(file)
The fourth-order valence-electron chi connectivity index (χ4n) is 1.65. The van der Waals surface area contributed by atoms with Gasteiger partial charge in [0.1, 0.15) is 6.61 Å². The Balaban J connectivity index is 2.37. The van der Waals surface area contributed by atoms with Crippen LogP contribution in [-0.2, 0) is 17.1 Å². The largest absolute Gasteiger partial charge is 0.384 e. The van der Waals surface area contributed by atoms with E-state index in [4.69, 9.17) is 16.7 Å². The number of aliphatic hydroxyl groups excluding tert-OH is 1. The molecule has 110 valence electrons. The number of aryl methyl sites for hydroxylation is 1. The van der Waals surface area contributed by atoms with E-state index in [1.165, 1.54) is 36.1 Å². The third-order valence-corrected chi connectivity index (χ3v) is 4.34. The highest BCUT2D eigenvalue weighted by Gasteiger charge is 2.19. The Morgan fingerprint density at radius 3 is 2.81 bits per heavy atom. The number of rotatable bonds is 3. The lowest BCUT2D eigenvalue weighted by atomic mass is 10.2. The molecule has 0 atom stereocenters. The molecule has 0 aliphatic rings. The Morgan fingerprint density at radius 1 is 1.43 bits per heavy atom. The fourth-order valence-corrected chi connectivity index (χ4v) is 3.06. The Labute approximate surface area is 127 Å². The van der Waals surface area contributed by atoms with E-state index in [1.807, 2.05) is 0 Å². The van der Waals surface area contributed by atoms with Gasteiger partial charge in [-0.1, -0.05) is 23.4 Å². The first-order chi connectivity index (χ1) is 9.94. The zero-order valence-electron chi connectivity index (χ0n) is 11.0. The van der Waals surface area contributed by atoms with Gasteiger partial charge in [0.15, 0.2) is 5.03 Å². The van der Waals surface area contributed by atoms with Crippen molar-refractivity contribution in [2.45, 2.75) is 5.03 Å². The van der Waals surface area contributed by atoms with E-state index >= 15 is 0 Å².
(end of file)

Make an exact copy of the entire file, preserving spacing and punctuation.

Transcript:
The fourth-order valence-electron chi connectivity index (χ4n) is 1.65. The van der Waals surface area contributed by atoms with Gasteiger partial charge in [0.1, 0.15) is 6.61 Å². The Balaban J connectivity index is 2.37. The van der Waals surface area contributed by atoms with Crippen LogP contribution in [-0.2, 0) is 17.1 Å². The largest absolute Gasteiger partial charge is 0.384 e. The van der Waals surface area contributed by atoms with E-state index in [4.69, 9.17) is 16.7 Å². The number of aliphatic hydroxyl groups excluding tert-OH is 1. The molecule has 110 valence electrons. The number of aryl methyl sites for hydroxylation is 1. The van der Waals surface area contributed by atoms with E-state index in [1.165, 1.54) is 36.1 Å². The third-order valence-corrected chi connectivity index (χ3v) is 4.34. The highest BCUT2D eigenvalue weighted by Gasteiger charge is 2.19. The Morgan fingerprint density at radius 3 is 2.81 bits per heavy atom. The number of rotatable bonds is 3. The lowest BCUT2D eigenvalue weighted by atomic mass is 10.2. The molecule has 0 atom stereocenters. The molecule has 0 aliphatic rings. The Morgan fingerprint density at radius 1 is 1.43 bits per heavy atom. The fourth-order valence-corrected chi connectivity index (χ4v) is 3.06. The Labute approximate surface area is 127 Å². The van der Waals surface area contributed by atoms with E-state index in [1.807, 2.05) is 0 Å². The van der Waals surface area contributed by atoms with Gasteiger partial charge in [-0.1, -0.05) is 23.4 Å². The first-order chi connectivity index (χ1) is 9.94. The zero-order valence-electron chi connectivity index (χ0n) is 11.0. The van der Waals surface area contributed by atoms with Gasteiger partial charge in [0.15, 0.2) is 5.03 Å². The van der Waals surface area contributed by atoms with Crippen molar-refractivity contribution in [2.45, 2.75) is 5.03 Å². The van der Waals surface area contributed by atoms with E-state index >= 15 is 0 Å².